With all the miles I’ve trekked through the wilderness in my life, it’s amazing that I haven’t gotten lost more often. To be clear, I have been lost many times, but I always found my way back. There was only one time when I had to spend the night out away from camp, and even then I wasn’t lost by the time I decided to spend the night out. I was elk hunting during the archery season in the Colorado mountains in late September, and I had been out hunting since before sunrise. It was near sunset when I realized I wasn’t where I thought I was. When I finally came to Service Creek at the base of a drainage, it was then that I knew where I was. The only problem was that I was about six miles from camp.
I was dead tired, and after some careful thought I decided to spend the night out rather than hike all that way back to camp. It turned out to be a fine decision, but I learned a lot of things that night. This was a long time ago, long before I made sure I had an emergency blanket in my pack, or the right survival gear, or a day’s worth of food and extra clothes. I left camp with a day’s worth of food, but that was gone by the time I realized I wouldn’t be getting any dinner that night. I did have some basic survival gear with me, like water and purification tablets, a knife, a map and compass (yet they didn’t keep me from getting lost in the first place), fire starting materials, and a rain coat.
I found a shell of an old log cabin that was probably 100 years old not far from the creek. There was no shelter to be had in the remains of that cabin, but it somehow made me feel comfortable being near it. The forest service, or somebody, had cut up a ton of huge logs within the previous year or so, and there was plenty of firewood laying around for me to burn. The skies were clear, and it was already pretty cold, so I started a fire and built it up to about three foot tall flames with the massive logs on the ground.
As long as I stayed close to the fire, I was warm, which meant that I slept on the ground right next to the huge fire. I didn’t really sleep a lot that night, but I got a little bit of rest. I was so hungry, but I had nothing at all to eat. It was a long night, and I was pleasantly awakened by a bugling bull across the meadow as the day’s first light came into the valley. While I was excited about the bull, that didn’t last long, all I wanted to do was get to camp, eat something, and take a good nap. As tired as I was, I made those six miles back to camp that morning probably faster than I have ever covered six miles in the rugged mountains.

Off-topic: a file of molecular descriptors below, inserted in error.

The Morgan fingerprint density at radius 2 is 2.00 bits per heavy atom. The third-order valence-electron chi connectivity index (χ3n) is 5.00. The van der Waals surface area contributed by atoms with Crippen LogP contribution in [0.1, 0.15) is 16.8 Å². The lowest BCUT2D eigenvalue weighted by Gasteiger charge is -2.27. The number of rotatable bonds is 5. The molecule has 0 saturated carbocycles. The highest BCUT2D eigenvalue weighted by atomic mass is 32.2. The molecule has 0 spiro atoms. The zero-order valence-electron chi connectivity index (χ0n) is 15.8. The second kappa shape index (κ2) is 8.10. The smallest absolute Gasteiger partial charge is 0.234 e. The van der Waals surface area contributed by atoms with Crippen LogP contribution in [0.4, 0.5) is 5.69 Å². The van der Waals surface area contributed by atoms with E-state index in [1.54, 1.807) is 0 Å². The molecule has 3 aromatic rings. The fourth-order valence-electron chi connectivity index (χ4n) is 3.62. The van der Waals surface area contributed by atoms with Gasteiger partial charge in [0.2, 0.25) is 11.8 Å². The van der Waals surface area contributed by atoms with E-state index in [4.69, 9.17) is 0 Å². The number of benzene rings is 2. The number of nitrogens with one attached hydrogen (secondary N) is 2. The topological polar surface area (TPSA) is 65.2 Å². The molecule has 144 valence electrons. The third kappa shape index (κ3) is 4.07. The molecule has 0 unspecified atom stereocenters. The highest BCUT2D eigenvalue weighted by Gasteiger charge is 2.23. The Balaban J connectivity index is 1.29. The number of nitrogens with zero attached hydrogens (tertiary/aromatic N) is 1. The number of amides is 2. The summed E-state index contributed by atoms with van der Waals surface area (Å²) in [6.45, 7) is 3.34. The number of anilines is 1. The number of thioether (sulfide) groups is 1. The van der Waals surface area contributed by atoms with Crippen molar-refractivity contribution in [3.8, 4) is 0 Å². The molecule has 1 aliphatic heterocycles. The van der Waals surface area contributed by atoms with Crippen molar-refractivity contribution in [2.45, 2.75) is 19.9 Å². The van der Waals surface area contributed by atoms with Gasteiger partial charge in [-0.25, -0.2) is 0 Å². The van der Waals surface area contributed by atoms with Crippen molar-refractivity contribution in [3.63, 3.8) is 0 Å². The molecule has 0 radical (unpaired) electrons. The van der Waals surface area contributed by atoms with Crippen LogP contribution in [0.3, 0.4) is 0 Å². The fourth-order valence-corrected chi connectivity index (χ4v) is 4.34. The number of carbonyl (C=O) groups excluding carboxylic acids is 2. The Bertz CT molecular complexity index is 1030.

My reason for this story tonight is to illustrate the importance of being prepared, which I wasn’t, and also to talk about a new product that I have available to you which I think is a great product. It is the Brunton Get Me Back Mini GPS. If I would have had one of these with me on that night, I would have been sleeping in my sleeping bag with a full stomach. What is remarkable about this product is that it is inexpensive, easy to operate, and is a true GPS.
GPS stands for Global Positioning System, it uses 24 satellites that were put into orbit by the US Department of Defense. Originally intended for military use, in the late 1980’s the government decided to make this service available to civilians. It is available in all types of weather, anywhere in the world, and it is free for you and me to use, as long as you have a GPS device which can receive signals from those satellites. It’s really pretty amazing technology, and to think that you could use this for the cost of the Mini GPS ($75) is quite a deal. I have used other GPS products which all worked great, but they cost considerably more, like $200 or more. Sure, these other devices have a lot more functionality, like integration with topographic maps, 3-D graphics, etc, but all I needed that night would have been a mini GPS to point me the way back to camp.
What’s nice about this product (found at https://www.bearmilleroutdoors.com/product/mini-gps/) is that it is very easy to use, even for finding your car after a football game, or for simple day hikes or fishing excursions. You don’t have to learn a lengthy user manual to figure out how to find a direct line back to where you started. The battery life is 13 hours, which should last you at least a week in the mountains if you only turn it on when you need it, it’s not the type of device that you need to leave on constantly.
I highly encourage you to check out this product, it could save your life sometime, or at least keep you from spending a hungry night out in the cold!